Julie United States 17 Comments

For jaw-dropping views over Zion National Park, it’s hard to beat Observation Point. The entire hike is a beauty, but it is challenging. At 8 miles long and with 2300 feet of climbing, it is a steady climb to that final viewpoint. This is a classic Zion trail and well worth your time and effort, especially if you want views out over Angels Landing and the rest of Zion National Park.

Hiking Stats

Distance: 8 miles
Elevation Gain: 2300 feet
Difficulty: Strenuous
Length of Time: 4 – 6 hours
When to go: Year round as long as the trail is free of snow and ice. The best seasons are Spring and Fall
Trailhead: Weeping Rock (stop #7 on the Zion Shuttle)

Observation Point Elevation Profile

Observation Point elevation profile

Observation Point Trail

Observation Point Trail

IMPORTANT NOTE: The trail to Observation Point is currently closed due to damage from a rockfall. Get updates on trail status on the Zion National Park website.

Alternate Route:  You can reach Observation Point by hiking the East Rim Trail. To do this, start at the East Rim Trailhead that is located near the East Entrance of Zion National Park on Route 9. Round trip, this hike is 20 miles long, so it’s a massive day hike and should only be considered if you are an extremely fit and fast hiker. A second option is to hike to Observation Point on the East Mesa Trail. This is much shorter, with a round trip distance of 7 miles. This hike starts on the East Mesa Trailhead which is located outside of Zion National Park.

Hiking to Observation Point

After exiting the shuttle, the hike starts at the Weeping Rock trailhead. Almost immediately the climbing begins. It does not take long until you gain some serious elevation as you switchback up the mountain. This first part of the hike is the most monotonous and the least exciting, but it does get a lot better.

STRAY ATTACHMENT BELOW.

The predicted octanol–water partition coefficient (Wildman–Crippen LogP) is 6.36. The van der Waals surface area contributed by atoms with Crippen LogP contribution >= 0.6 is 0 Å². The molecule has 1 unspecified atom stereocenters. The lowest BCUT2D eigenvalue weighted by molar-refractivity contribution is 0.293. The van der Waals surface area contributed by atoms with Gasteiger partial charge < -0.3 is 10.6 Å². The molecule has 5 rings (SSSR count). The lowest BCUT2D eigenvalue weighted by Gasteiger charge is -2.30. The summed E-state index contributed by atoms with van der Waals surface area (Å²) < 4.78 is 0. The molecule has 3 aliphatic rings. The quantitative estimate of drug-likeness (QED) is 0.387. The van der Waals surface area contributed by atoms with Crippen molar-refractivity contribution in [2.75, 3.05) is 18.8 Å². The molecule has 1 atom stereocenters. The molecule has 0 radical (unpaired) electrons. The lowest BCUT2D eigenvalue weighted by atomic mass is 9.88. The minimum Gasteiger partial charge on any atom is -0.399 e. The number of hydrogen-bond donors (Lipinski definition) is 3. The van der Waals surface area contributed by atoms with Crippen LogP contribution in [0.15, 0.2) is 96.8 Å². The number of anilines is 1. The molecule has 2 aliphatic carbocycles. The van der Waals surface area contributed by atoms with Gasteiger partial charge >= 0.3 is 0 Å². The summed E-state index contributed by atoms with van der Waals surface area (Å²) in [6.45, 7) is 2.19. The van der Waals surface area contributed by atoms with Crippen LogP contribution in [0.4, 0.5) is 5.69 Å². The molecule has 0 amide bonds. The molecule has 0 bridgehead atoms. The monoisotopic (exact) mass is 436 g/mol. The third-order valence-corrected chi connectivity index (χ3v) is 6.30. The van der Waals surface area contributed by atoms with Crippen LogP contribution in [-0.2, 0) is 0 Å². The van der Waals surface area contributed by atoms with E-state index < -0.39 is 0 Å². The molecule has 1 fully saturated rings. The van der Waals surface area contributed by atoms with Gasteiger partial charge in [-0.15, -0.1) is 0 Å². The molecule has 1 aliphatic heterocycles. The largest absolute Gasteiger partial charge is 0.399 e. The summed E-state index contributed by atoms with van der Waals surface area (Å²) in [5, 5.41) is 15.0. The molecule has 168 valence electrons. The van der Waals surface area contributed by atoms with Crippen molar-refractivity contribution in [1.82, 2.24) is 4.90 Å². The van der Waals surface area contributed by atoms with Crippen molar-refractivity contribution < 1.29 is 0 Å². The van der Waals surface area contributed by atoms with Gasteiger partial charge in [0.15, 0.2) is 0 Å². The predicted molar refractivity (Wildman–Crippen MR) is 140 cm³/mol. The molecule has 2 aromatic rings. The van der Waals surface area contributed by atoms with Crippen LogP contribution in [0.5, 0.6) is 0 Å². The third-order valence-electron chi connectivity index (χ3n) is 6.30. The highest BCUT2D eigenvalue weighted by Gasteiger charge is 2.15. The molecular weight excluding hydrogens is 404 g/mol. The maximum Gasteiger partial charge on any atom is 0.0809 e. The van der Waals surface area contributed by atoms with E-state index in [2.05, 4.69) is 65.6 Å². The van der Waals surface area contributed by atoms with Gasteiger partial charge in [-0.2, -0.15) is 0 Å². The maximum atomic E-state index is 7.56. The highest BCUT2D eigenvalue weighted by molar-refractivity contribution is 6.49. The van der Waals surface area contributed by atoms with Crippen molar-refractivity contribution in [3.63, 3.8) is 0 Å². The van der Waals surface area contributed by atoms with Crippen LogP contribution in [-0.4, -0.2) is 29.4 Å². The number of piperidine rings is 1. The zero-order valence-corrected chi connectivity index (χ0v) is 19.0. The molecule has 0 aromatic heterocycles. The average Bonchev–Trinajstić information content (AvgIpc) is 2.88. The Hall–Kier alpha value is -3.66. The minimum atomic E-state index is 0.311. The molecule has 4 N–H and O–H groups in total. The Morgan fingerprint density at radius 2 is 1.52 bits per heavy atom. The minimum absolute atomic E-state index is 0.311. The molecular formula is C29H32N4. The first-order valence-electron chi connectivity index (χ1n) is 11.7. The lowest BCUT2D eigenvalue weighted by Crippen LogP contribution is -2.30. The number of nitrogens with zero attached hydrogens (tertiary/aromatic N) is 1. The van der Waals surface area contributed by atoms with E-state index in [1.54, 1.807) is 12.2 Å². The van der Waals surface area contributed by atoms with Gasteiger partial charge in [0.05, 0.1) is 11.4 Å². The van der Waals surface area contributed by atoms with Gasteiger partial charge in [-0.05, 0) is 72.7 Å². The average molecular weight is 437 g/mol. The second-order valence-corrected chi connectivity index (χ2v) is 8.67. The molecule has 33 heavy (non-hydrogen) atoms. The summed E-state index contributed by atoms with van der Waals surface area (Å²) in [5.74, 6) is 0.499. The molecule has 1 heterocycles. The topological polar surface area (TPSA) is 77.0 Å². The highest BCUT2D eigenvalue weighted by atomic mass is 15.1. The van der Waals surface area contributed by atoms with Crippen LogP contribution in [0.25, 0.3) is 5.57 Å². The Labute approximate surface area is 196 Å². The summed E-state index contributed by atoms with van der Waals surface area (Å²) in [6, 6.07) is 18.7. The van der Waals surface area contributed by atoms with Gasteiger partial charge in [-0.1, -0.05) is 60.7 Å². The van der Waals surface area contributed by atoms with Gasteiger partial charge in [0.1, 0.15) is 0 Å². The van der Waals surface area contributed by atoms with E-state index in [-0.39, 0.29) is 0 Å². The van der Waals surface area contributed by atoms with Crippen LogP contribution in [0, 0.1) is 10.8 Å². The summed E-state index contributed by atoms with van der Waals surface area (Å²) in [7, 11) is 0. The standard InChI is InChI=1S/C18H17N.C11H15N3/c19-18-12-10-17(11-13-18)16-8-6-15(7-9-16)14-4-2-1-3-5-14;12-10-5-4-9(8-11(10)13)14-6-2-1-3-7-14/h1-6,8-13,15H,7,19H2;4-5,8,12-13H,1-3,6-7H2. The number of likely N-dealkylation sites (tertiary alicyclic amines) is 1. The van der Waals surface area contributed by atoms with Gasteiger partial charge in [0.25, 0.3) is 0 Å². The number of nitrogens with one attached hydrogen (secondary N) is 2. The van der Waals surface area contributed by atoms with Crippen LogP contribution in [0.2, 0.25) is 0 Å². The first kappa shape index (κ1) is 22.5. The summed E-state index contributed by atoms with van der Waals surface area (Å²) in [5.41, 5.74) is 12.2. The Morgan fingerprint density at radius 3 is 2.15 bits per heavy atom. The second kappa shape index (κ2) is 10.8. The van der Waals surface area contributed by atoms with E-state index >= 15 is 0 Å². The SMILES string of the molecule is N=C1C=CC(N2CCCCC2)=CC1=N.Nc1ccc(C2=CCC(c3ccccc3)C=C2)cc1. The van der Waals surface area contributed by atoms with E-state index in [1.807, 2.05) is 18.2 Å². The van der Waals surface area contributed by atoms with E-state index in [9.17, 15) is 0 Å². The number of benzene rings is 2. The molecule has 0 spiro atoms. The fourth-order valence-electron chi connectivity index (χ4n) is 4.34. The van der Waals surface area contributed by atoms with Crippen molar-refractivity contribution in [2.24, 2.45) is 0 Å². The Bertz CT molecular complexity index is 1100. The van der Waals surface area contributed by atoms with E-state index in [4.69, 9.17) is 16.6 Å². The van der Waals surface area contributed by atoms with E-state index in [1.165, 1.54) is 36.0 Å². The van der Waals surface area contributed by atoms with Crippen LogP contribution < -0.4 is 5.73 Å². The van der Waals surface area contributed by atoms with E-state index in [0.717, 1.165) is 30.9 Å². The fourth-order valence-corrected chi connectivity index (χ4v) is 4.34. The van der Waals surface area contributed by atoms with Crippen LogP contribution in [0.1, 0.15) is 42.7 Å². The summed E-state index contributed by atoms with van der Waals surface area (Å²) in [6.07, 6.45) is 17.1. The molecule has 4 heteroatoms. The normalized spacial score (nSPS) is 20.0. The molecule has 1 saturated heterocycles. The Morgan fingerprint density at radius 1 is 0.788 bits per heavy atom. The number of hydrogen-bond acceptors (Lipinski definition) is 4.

At ¾ of a mile into the hike, you have the option to make a detour to Hidden Canyon (skip ahead to learn how to do this).

Echo Canyon

After more climbing, the trail levels out in an area called Echo Canyon. This spot is amazing. Less climbing, cooler temperatures, and incredible scenery. For us, it was a very nice surprise. Enjoy this brief break…another long, strenuous climb awaits just around the bend.

Echo Canyon

Echo Canyon Trail

Hiking Echo Canyon

PRO TRAVEL TIP: If you do not have the stamina or the desire to hike all of the way to Observation Point, hiking just to Echo Canyon is a nice option. It’s a neat place to explore, with canyon walls looming above you, fun hiking trails, and scenic views. You can explore and climb through the slot canyon, although it is filled with stagnant, chilly water.

Slot Canyon

After leaving Echo Canyon, the climbing resumes. The East Rim Trail will break off to your right, heading out to the eastern section of Zion National Park.

Once again, you will zig zag up the mountain. The switchbacks are tighter and steeper here than at the first part of the hike. The terrain is much different too, with yellow and white sandstone rocks, patchy vegetation, and the occasional evergreen tree. As you climb higher, the views get better, and you will start to get your first glimpses out over Zion National Park.

Zion Trail

Hiking Trail Zion

Hiking to Observation Point

Teaser View

Finally, just when it seems like the climbing will never end, the trail levels out. Now, it is just small ups and downs for the next mile until you reach Observation Point. Off to your left is the river valley of Zion, with teaser views of what is awaiting you at Observation Point.

In this photo, if you follow the tree line on top of the white cliffs, Observation Point is the farthest point to the left. 

Final Mile

The View from Observation Point

Tim and I loved the views from Observation Point. It seems like all of Zion is stretched out in front of you. From this point, you can look down on Angels Landing and the Virgin River snaking its way through the valley.

Have fun exploring the numerous viewpoints, take your selfies, and enjoy the view.

Observation Point

Julie in Zion

Tim Rivenbark


Looking down on Angels Landing, including the entire spine you hike to get out to the final viewpoint.

Angels Landing View